When you send this message to somebody inbox, and it has a message about wearing masks in the subject line, and that's a concern of mine as a member, I'm going to open this. Whether I like the message or not, I'm gonna get it. This is just better communication in my opinion. And the fact that it comes from Joe is great. This kind of candor, and just straight talk, and transparency is gold.
To me, this is the center of the bullseye when it comes to the rationale for why gyms should be using email marketing above and beyond sales and retention. Of course, those are our primary concerns, right? But these opportunities, when you don't we'll have this culture in place are completely lost.
This email, as an email, compared to the first one that we looked at has a different look. It's branded with the same logo. We know it's from Gainesville, health and fitness, but you see the color scheme is totally different, which is actually totally fine.
If this is going to stand apart as, Well... when we send newsletter emails that are this kind of bluish cast. And then when we send direct messages are going to have this teal and golden thing going on... That's fine.
Again, we have these social media icons at the bottom, which I think just don't really add anything to this message. Um, but there's a nice call to action here. (referring to button) Want to know what our reopening guidelines are? Right there, click on this button. So I love that. Yeah. Um, actually even like that it's left justified.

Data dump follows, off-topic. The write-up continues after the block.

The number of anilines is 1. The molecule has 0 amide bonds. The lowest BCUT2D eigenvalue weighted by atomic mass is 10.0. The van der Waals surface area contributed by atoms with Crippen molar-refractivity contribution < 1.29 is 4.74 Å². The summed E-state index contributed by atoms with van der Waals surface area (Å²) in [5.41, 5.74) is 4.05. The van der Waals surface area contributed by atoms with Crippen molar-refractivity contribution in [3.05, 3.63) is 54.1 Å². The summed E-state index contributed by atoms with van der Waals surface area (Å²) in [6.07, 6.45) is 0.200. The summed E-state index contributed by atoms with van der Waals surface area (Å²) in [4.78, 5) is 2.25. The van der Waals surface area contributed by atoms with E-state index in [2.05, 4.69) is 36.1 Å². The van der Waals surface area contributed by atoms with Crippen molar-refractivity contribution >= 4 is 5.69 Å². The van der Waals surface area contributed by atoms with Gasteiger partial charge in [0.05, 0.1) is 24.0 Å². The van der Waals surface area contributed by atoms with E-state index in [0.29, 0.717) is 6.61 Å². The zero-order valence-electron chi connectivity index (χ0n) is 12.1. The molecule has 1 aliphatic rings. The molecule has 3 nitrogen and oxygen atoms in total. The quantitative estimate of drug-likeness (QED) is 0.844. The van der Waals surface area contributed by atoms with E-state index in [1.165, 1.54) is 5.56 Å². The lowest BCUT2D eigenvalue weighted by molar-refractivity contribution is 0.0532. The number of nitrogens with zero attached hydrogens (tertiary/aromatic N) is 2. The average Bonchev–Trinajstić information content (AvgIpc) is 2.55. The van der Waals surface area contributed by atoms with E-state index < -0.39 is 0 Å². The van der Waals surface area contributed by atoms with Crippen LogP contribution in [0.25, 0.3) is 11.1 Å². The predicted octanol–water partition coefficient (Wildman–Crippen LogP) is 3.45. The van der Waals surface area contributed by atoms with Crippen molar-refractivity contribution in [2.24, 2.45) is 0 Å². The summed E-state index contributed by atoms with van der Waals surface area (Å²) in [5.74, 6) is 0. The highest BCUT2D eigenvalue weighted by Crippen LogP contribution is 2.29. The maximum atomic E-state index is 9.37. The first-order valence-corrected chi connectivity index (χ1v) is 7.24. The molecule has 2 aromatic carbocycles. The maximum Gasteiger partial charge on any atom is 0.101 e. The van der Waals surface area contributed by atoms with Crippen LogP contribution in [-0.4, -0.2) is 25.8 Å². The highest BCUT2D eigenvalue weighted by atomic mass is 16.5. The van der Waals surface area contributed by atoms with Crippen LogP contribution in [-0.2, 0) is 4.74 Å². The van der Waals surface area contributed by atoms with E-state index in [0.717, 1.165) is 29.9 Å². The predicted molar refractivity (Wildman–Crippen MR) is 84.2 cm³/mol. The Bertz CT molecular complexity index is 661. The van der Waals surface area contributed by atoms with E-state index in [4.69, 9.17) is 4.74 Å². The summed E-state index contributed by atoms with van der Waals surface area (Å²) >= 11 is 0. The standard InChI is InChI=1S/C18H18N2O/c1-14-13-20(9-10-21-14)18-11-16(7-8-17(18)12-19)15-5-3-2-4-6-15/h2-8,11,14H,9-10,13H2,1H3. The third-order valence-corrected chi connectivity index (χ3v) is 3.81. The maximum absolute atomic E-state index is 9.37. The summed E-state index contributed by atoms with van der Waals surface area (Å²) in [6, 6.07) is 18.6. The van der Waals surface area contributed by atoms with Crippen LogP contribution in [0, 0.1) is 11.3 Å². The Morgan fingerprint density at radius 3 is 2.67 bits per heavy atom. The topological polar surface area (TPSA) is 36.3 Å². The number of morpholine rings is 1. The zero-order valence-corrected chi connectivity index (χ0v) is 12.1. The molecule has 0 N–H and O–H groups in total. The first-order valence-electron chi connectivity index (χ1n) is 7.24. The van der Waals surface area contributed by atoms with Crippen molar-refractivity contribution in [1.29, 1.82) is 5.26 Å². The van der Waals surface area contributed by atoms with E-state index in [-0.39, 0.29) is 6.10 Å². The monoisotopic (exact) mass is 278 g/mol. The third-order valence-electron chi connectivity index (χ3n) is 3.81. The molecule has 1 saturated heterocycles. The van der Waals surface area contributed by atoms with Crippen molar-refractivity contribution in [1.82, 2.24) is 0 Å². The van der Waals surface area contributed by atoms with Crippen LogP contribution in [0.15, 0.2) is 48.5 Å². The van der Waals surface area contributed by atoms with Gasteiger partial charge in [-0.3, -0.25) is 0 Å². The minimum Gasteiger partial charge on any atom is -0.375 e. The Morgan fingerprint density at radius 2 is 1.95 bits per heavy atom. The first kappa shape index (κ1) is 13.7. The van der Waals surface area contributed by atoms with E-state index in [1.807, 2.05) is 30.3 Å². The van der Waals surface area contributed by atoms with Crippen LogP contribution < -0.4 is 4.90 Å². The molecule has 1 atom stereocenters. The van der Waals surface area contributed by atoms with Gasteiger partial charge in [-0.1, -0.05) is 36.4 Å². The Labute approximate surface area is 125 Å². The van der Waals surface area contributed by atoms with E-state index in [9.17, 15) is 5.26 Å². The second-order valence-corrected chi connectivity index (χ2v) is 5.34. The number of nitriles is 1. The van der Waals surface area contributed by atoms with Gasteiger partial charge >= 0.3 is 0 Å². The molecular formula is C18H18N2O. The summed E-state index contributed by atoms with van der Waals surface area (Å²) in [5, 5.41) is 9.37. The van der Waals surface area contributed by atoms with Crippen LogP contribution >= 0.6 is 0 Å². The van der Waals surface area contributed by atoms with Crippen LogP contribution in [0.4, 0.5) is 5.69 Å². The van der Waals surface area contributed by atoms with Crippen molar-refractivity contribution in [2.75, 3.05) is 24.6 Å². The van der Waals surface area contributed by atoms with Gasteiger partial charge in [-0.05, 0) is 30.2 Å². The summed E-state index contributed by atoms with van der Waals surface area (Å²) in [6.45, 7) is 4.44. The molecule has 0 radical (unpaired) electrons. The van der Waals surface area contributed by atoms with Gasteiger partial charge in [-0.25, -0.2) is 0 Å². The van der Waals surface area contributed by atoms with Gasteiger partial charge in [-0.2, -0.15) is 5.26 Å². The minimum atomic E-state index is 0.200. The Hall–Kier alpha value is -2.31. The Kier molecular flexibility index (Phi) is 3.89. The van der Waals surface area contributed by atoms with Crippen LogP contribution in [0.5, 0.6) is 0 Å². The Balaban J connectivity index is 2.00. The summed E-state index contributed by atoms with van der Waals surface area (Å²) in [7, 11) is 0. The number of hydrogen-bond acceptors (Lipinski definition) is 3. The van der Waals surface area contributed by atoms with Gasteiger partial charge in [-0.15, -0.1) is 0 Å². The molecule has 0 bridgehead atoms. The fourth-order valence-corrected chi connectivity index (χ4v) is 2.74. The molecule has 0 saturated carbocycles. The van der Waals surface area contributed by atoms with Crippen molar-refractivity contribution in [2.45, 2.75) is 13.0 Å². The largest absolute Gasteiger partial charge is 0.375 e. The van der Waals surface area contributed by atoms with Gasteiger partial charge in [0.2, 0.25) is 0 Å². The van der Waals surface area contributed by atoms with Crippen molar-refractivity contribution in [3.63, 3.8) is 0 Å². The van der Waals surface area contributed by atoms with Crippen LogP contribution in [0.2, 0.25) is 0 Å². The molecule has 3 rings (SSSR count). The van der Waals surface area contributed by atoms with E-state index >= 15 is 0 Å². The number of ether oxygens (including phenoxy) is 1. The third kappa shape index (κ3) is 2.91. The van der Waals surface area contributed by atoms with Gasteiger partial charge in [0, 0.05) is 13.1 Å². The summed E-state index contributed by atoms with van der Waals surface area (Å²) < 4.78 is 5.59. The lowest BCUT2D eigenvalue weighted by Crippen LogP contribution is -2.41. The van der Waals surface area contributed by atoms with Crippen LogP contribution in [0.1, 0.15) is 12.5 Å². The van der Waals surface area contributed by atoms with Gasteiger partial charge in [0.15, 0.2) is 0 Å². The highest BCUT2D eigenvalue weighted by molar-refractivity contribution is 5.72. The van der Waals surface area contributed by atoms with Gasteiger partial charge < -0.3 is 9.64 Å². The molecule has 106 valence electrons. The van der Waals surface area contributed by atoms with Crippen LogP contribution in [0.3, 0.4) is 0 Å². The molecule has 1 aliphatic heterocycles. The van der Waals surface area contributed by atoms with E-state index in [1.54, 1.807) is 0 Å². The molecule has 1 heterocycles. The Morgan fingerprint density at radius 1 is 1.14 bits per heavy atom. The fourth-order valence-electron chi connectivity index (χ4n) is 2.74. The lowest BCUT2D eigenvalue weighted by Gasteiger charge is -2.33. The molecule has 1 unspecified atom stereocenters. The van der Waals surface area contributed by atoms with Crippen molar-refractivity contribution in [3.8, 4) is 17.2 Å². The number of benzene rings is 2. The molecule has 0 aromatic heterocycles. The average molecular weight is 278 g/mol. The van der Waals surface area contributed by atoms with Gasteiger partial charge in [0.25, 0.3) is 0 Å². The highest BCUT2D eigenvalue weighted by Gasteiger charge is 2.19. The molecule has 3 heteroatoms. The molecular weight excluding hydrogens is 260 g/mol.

They tend to end up being in the middle, but all of this copy is left justified. So that makes sense to me. I think it's a great message.
Another email that I want to look at is this one, which is about the personal training program. This is the one that I mentioned had a different sender: GHF personal training.
And this is again, it's different look than newsletter, but it's got a little bit of that blue thing going on. But, I'm not exactly sure I know who it's from until I get to the footer. I might have suggested putting that up at the top along side, the personal training, because I might not know... especially if I'm not a member... I might not know that GHF stands for Gainesville health fitness. I might not know that they have this PT program that's branded in this way.
I like that this (body) copy is look at that boom, like a ruler it's right there on the left. I think it could have been stronger if the message was, to a person and from a person.
That's a bias that I carry. You will talk to many email marketers who completely disagree with that take. That is my personal bias. That's how I like to do emails. If it's going to have a message, I feel like it should be from somebody to somebody.
And then we've got a call to action on a deal for some personal training click on that: Five sessions for you.
I think the CTA itself could have been, um, a little bit more inviting. It's definitely clear to me what, what I'm going for when I'm going to click on this. It's about me getting five sessions. Maybe something that's inviting me to you check it out. Like, am I going to buy this as soon as I click this? Or, or am I just gonna look at more information on it? Do I get to try it on for size?
So a little bit more clarity about what's going to happen when I click that button. Great work to the Gainesville health and fitness team. Congratulations to Joe. It's great to see that they're making their way through this pandemic, to the best of their ability.
I am definitely curious to know what's going on with their efforts to refresh their building, and I'm excited for what's going to happen with them going forward. I hope that more gyms, more studios, more mini gyms can take a look at this work and see where there's an opportunity that maybe they missed; that they could pick up in their own email marketing efforts going forward.
Thank you so much for watching.